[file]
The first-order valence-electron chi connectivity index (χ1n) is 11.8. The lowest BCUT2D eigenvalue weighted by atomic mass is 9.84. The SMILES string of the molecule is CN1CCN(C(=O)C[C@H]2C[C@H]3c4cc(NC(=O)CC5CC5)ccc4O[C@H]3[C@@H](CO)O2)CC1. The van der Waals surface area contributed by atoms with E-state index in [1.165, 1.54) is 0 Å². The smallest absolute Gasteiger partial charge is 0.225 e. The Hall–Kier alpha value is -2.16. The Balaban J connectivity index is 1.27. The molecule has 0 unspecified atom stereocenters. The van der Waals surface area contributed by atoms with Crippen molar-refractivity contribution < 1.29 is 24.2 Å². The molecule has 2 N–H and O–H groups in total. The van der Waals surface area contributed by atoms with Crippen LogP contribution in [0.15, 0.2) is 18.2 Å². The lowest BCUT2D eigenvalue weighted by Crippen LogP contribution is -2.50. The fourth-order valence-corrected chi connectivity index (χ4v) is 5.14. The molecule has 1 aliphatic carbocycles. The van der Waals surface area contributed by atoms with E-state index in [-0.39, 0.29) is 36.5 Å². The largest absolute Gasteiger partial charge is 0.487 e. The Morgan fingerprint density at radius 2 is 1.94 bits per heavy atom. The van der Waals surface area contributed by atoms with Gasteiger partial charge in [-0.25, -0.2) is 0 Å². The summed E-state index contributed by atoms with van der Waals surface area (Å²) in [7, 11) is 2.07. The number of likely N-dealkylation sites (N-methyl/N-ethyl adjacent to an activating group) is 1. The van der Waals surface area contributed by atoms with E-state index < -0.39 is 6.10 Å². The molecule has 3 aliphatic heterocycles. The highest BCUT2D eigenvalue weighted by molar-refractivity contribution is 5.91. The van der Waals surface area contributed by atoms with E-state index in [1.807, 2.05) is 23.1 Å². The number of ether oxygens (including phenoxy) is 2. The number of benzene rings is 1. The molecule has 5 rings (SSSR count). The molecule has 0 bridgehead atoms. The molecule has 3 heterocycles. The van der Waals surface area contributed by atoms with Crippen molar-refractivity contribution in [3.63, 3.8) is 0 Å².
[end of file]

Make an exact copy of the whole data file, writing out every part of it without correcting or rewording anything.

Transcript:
The first-order valence-electron chi connectivity index (χ1n) is 11.8. The lowest BCUT2D eigenvalue weighted by atomic mass is 9.84. The SMILES string of the molecule is CN1CCN(C(=O)C[C@H]2C[C@H]3c4cc(NC(=O)CC5CC5)ccc4O[C@H]3[C@@H](CO)O2)CC1. The van der Waals surface area contributed by atoms with E-state index in [1.165, 1.54) is 0 Å². The smallest absolute Gasteiger partial charge is 0.225 e. The Hall–Kier alpha value is -2.16. The Balaban J connectivity index is 1.27. The molecule has 0 unspecified atom stereocenters. The van der Waals surface area contributed by atoms with Crippen molar-refractivity contribution < 1.29 is 24.2 Å². The molecule has 2 N–H and O–H groups in total. The van der Waals surface area contributed by atoms with Crippen LogP contribution in [0.15, 0.2) is 18.2 Å². The lowest BCUT2D eigenvalue weighted by Crippen LogP contribution is -2.50. The fourth-order valence-corrected chi connectivity index (χ4v) is 5.14. The molecule has 1 aliphatic carbocycles. The van der Waals surface area contributed by atoms with E-state index in [-0.39, 0.29) is 36.5 Å². The largest absolute Gasteiger partial charge is 0.487 e. The Morgan fingerprint density at radius 2 is 1.94 bits per heavy atom. The van der Waals surface area contributed by atoms with Gasteiger partial charge in [-0.25, -0.2) is 0 Å². The summed E-state index contributed by atoms with van der Waals surface area (Å²) in [7, 11) is 2.07. The number of likely N-dealkylation sites (N-methyl/N-ethyl adjacent to an activating group) is 1. The van der Waals surface area contributed by atoms with E-state index < -0.39 is 6.10 Å². The molecule has 3 aliphatic heterocycles. The highest BCUT2D eigenvalue weighted by molar-refractivity contribution is 5.91. The van der Waals surface area contributed by atoms with E-state index in [1.807, 2.05) is 23.1 Å². The number of ether oxygens (including phenoxy) is 2. The number of benzene rings is 1. The molecule has 5 rings (SSSR count). The molecule has 0 bridgehead atoms. The molecule has 3 heterocycles. The van der Waals surface area contributed by atoms with Crippen molar-refractivity contribution in [3.63, 3.8) is 0 Å².